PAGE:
Why One Party Rule Won’t Work
The problem with my proposal for a new centrist Democratic Party

By Douglas Rushkoff. Published in Medium on 6 February 2022

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Yesterday, I wrote up a thought experiment for how the Democratic Party could attempt to preserve the legislative process after Republicans’ officially determined their own more centrist members had committed “sabotage,” and defended the Capitol riots as “legitimate public discourse.” I deleted it because I think people were taking my proposal a bit too seriously.

My fantasy was that by accepting Republicans who still respect basic rule of law into the Democratic party, the new “Democrats” could achieve a super majority. Then, the party could split into two caucuses — a progressive and a conservative one — debate issues, arrive at compromises, and then vote unanimously enough on the outcomes to thwart filibuster attempts from the remaining authoritarian Republicans. In other words, the Democratic Party as we know it would be dissolved, and become what was formerly known as the two party system.

I liked the idea as a strategy to preserve basic electoral politics and rule of law, when it looks to me like we are soon to face a ruling majority in the legislature who will not reflect anything close to the popular will, will not tolerate any dissent, and who will continue to openly condone violence in the name of its One True Leader. What if, now shunned as traitors by their own party, Cheney, Romney, and Kinzinger became Democrats?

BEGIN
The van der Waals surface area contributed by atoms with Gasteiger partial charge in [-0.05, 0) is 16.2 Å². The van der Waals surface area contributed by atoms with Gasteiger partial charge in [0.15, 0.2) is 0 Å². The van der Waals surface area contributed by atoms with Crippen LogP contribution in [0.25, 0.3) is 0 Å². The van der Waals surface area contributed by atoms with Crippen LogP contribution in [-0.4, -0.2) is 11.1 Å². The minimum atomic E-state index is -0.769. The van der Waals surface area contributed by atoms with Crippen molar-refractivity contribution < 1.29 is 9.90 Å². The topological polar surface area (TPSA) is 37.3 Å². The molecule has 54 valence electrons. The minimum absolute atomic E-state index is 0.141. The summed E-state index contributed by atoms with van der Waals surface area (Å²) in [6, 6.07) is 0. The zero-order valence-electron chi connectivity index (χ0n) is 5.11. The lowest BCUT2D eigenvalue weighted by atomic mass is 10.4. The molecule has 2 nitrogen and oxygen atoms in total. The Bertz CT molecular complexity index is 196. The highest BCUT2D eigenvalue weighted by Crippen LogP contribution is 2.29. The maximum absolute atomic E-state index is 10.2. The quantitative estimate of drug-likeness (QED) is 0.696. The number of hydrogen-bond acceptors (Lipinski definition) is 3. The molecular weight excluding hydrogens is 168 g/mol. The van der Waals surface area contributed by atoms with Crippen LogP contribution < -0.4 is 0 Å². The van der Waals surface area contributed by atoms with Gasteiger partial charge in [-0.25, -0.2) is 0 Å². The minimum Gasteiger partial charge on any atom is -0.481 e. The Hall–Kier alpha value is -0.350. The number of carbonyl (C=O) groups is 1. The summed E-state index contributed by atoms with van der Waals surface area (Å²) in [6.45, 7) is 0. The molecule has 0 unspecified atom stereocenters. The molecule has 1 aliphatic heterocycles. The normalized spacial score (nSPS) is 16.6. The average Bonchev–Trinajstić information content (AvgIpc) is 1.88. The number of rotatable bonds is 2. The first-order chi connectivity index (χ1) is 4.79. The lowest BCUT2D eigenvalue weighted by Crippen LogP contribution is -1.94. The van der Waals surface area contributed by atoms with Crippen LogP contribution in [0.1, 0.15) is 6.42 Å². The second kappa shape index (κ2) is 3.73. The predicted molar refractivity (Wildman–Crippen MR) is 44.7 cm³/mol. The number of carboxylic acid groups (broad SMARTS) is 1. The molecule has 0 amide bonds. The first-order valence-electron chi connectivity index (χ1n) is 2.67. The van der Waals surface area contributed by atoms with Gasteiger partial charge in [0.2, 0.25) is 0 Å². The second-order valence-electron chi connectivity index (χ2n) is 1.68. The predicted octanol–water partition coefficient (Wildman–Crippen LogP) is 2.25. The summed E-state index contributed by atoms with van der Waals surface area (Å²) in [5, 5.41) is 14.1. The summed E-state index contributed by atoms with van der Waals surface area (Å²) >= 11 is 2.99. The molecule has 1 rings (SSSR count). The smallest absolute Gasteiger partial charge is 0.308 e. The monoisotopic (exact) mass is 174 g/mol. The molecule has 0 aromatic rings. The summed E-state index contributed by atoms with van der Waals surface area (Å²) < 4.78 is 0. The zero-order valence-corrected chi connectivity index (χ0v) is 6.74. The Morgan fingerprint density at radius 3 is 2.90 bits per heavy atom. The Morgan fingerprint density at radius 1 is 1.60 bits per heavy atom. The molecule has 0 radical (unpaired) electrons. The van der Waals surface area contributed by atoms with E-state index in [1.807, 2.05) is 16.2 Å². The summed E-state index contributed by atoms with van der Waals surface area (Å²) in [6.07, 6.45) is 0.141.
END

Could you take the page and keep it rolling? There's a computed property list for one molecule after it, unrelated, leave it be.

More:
Unfortunately, there are probably too many problems with this strategy for it to work. First, I got a lot of feedback from social justice activists who feel the progress they have made in the current Democratic party was hard won. While I have never looked to the party as a bastion of progressive values on diversity and inclusion, it certainly reflects those values better than it did a century ago (even if the gains made under Lyndon Johnson are being lost). The surrender of even a compromised institution in the name of creating another one feels like being “thrown under the bus” in the name of preserving democracy.

Second, a single party — even if it’s devised to be a two-caucus entity — could still fall into the trap of authoritarianism or totalitarianism itself. Even if it’s a party, like I’m imagining, that holds both AOC and Liz Cheney, it could still take on the problems of a one-party state.

Finally, I’m not sure how many moderate Republicans could hold their seats if they ran as Democrats, or how many voters would understand that it doesn’t really mean they are what we used to think of as Democrats.

So if this doesn’t work, what can? I suppose conservative and centrist politicians who don’t agree with Democrats but still wish to preserve the electoral process, rule of law, and the right of dissent must form a new party. If successful, it would necessarily be in the extreme minority — and then put the Republicans in a minority as well. They would be hated for this. But they could also end up becoming a Manchin-like group, with the power to block legislation, create majorities or even muster super-majorities for whichever side of an issue they support. Rather than diminishing their influence, such centrists would become the lynchpins in any debate.

I dunno…I’m clutching at straws here. Looking for a path forward that preserves democratic process. What would you do?